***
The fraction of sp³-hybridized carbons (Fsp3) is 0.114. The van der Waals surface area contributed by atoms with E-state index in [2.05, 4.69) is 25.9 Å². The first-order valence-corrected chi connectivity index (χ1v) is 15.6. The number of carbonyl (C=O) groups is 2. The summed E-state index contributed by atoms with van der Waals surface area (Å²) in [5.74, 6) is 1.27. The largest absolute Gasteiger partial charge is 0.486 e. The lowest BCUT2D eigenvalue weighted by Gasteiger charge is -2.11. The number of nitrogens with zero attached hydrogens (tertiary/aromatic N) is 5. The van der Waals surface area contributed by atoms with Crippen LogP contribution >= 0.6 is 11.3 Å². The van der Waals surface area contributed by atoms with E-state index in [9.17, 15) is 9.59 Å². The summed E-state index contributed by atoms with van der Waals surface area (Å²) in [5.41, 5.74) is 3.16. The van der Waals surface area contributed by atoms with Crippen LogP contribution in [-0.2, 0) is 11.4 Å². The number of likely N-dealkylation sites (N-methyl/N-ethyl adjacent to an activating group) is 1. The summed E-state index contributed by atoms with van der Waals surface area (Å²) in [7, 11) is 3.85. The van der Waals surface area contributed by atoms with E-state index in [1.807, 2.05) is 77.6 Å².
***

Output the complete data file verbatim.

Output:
The fraction of sp³-hybridized carbons (Fsp3) is 0.114. The van der Waals surface area contributed by atoms with E-state index in [2.05, 4.69) is 25.9 Å². The first-order valence-corrected chi connectivity index (χ1v) is 15.6. The number of carbonyl (C=O) groups is 2. The summed E-state index contributed by atoms with van der Waals surface area (Å²) in [5.74, 6) is 1.27. The largest absolute Gasteiger partial charge is 0.486 e. The lowest BCUT2D eigenvalue weighted by Gasteiger charge is -2.11. The number of nitrogens with zero attached hydrogens (tertiary/aromatic N) is 5. The van der Waals surface area contributed by atoms with Crippen LogP contribution >= 0.6 is 11.3 Å². The van der Waals surface area contributed by atoms with E-state index in [9.17, 15) is 9.59 Å². The summed E-state index contributed by atoms with van der Waals surface area (Å²) in [5.41, 5.74) is 3.16. The van der Waals surface area contributed by atoms with Crippen LogP contribution in [-0.2, 0) is 11.4 Å². The number of likely N-dealkylation sites (N-methyl/N-ethyl adjacent to an activating group) is 1. The summed E-state index contributed by atoms with van der Waals surface area (Å²) in [7, 11) is 3.85. The van der Waals surface area contributed by atoms with E-state index in [1.807, 2.05) is 77.6 Å².